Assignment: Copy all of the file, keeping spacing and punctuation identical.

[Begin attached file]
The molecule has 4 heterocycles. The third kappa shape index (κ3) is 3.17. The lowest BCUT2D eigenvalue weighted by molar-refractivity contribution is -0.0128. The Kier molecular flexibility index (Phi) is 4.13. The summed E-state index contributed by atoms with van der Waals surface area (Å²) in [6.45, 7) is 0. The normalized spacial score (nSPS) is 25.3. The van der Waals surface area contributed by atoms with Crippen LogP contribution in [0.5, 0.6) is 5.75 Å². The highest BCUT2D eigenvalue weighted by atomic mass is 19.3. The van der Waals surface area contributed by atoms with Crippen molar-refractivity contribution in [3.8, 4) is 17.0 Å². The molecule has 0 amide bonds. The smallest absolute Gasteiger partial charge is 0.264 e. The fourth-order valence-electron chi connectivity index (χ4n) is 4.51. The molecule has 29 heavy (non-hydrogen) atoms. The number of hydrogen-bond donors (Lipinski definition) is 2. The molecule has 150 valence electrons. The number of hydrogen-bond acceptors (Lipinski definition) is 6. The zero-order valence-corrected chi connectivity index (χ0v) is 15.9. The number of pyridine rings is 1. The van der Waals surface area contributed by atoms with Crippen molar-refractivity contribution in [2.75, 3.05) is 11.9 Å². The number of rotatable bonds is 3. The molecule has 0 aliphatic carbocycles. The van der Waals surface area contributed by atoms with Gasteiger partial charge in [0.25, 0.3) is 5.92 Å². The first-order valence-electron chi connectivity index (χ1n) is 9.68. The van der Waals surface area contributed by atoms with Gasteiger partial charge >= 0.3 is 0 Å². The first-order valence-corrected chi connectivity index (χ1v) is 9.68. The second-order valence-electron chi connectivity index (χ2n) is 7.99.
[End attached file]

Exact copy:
The molecule has 4 heterocycles. The third kappa shape index (κ3) is 3.17. The lowest BCUT2D eigenvalue weighted by molar-refractivity contribution is -0.0128. The Kier molecular flexibility index (Phi) is 4.13. The summed E-state index contributed by atoms with van der Waals surface area (Å²) in [6.45, 7) is 0. The normalized spacial score (nSPS) is 25.3. The van der Waals surface area contributed by atoms with Crippen LogP contribution in [0.5, 0.6) is 5.75 Å². The highest BCUT2D eigenvalue weighted by atomic mass is 19.3. The van der Waals surface area contributed by atoms with Crippen molar-refractivity contribution in [3.8, 4) is 17.0 Å². The molecule has 0 amide bonds. The smallest absolute Gasteiger partial charge is 0.264 e. The fourth-order valence-electron chi connectivity index (χ4n) is 4.51. The molecule has 29 heavy (non-hydrogen) atoms. The number of hydrogen-bond donors (Lipinski definition) is 2. The molecule has 150 valence electrons. The number of hydrogen-bond acceptors (Lipinski definition) is 6. The zero-order valence-corrected chi connectivity index (χ0v) is 15.9. The number of pyridine rings is 1. The van der Waals surface area contributed by atoms with Crippen molar-refractivity contribution in [2.75, 3.05) is 11.9 Å². The number of rotatable bonds is 3. The molecule has 0 aliphatic carbocycles. The van der Waals surface area contributed by atoms with Gasteiger partial charge in [0.25, 0.3) is 5.92 Å². The first-order valence-electron chi connectivity index (χ1n) is 9.68. The van der Waals surface area contributed by atoms with Gasteiger partial charge >= 0.3 is 0 Å². The first-order valence-corrected chi connectivity index (χ1v) is 9.68. The second-order valence-electron chi connectivity index (χ2n) is 7.99.